In the Class­room

They can be a nui­sance but they are some of the most or­gan­ised insects ever – some even keep live­stock!


YOUR school is a lot like an ant colony – there are lots of peo­ple mov­ing around but it’s or­gan­ised and ev­ery­one knows what they should be do­ing. There are peo­ple – teach­ers – who keep ev­ery­one in line and the school has a leader, the prin­ci­pal. An ant colony is sim­i­lar. Let’s take a closer look.


You’ll prob­a­bly have seen ants more than a few times in your life. They’re small and can be a nui­sance – es­pe­cially if you’re eat­ing out­doors, or when they get into the dog’s bowl. But ants play an im­por­tant role in the en­vi­ron­ment: they aer­ate soil, dis­perse seeds and eat pests such as ticks.

Ants be­long to the fam­ily Formi­ci­dae (Latin for “ant”), which like bees and wasps be­longs to the or­der Hy­menoptera (from the an­cient Greek word for “wing”). There are about 22 000 ant species on Earth, of which more than 12 500 have been clas­si­fied (named and de­scribed). There are ants on ev­ery con­ti­nent ex­cept

Antarc­tica. Some species such as the North Amer­i­can thief ant ( Solenop­sis

mo­lesta) are tiny – only 1 or 2mm long – and other trop­i­cal species such as the bul­let ant ( Para­pon­era clavate) are enor­mous at up to 3cm long. Most species are between 5 and 15mm in length. All ants can bite, and some species can also st­ing (fire ant) or spray acid (red wood ant).


An ant starts its life in an egg. If the egg is fer­tilised, a fe­male ant hatches. If the egg isn’t fer­tilised, the ant will be male. Ants un­dergo a com­plete metamorpho­sis, which means they pass through four phases: egg, larva,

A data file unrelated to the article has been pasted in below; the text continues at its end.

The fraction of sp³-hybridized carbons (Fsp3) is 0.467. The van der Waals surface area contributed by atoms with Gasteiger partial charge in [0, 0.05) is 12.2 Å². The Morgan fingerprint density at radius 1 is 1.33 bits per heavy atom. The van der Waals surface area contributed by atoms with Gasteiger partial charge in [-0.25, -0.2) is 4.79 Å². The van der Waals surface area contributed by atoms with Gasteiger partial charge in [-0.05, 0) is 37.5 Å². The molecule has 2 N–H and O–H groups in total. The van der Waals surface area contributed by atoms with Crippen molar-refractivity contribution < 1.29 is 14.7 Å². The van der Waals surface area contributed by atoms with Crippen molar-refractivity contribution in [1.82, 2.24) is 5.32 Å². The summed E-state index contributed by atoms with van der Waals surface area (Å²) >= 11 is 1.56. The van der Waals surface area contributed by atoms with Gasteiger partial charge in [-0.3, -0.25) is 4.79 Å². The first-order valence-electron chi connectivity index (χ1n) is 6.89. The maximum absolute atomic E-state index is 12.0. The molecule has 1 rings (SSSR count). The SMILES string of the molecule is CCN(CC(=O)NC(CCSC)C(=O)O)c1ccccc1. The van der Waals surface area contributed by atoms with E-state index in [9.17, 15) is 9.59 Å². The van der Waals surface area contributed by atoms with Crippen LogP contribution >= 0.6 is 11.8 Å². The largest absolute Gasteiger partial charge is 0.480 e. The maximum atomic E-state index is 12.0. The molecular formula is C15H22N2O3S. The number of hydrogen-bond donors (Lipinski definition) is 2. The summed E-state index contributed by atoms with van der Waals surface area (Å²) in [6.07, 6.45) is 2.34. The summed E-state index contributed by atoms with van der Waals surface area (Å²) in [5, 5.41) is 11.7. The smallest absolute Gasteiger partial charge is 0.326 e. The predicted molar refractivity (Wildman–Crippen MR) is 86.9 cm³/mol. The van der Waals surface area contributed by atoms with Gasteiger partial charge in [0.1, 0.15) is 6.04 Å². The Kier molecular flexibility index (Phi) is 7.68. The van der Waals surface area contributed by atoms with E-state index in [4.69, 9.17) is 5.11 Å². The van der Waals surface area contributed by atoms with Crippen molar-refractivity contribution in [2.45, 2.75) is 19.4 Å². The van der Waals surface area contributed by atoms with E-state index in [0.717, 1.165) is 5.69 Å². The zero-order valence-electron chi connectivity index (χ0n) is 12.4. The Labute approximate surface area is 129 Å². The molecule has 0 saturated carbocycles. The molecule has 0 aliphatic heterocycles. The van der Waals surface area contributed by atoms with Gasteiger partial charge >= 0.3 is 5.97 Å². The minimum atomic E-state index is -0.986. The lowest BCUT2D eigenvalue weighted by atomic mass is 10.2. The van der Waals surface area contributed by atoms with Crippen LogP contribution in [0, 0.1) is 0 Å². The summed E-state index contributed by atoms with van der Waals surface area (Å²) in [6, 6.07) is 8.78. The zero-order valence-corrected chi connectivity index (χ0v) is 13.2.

pupa and adult. The queen lays the eggs from which lar­vae hatch af­ter seven to 14 days. The lar­vae look like mag­gots and don’t have eyes. They can’t move much and are fed liq­uid food re­gur­gi­tated by the worker ants.

Af­ter about a month the lar­vae en­ter the pupa stage. They start to look more like adults, but lie still with their legs and an­ten­nae folded against their bod­ies. They start out white and grad­u­ally be­come darker. Af­ter about six to 10 weeks the ant emerges fully grown.


They have a nar­row “waist”, mandibles to chew, bite, dig and grasp things with, and an­ten­nae bent in the mid­dle like a hu­man el­bow. The an­ten­nae (feel­ers) are sensitive to chem­i­cals, move­ments in the air and vibrations. Ants also use their

an­ten­nae to com­mu­ni­cate be­cause they’re able to send and re­ceive sig­nals by touch­ing.


Ants have glands that pro­duce chem­i­cals. These chem­i­cals are used to con­vey mes­sages or as a de­fence mech­a­nism.

Ants leave a chem­i­cal trail (pheromones) on the soil wher­ever they go so other ants can fol­low. Ants that for­age – move around look­ing for food – mark their route back to the colony with pheromones.

Other ants fol­low the route and leave be­hind more pheromones when they re­turn to the colony with food. Once the food source is fin­ished, the ants stop mark­ing the route back to the nest and the chem­i­cal “trail” slowly dis­ap­pears. Now you know how so many ants can find that piece of bread you dropped when you were pic­nick­ing.


Have you ever seen an anthill? It might look like a heap of sand, but in­side it’s a well-or­gan­ised net­work of tun­nels and rooms in which ants live. Colonies can dif­fer in size – one with 5 000 ants might con­sist of up to 100 un­der­ground rooms. The words “ant colony” not only refers to the nest, but also to the so­cial hi­er­ar­chy (the struc­ture of the ant com­mu­nity) into which the ants are or­gan­ised.


We call ants so­cial insects be­cause they live in large groups and work to­gether

for the greater good of the colony. Each ant has its du­ties and each colony has groups of ants with spe­cific du­ties. All the ants in a colony are of the same species (type) but they don’t all look the same as their bod­ies are adapted to their var­i­ous du­ties.

A colony has at least one queen but some­times there’ll be more than one. Her only pur­pose is to pro­duce eggs. She’s larger than the other fe­male ants and is usu­ally the only one in the colony who lays eggs.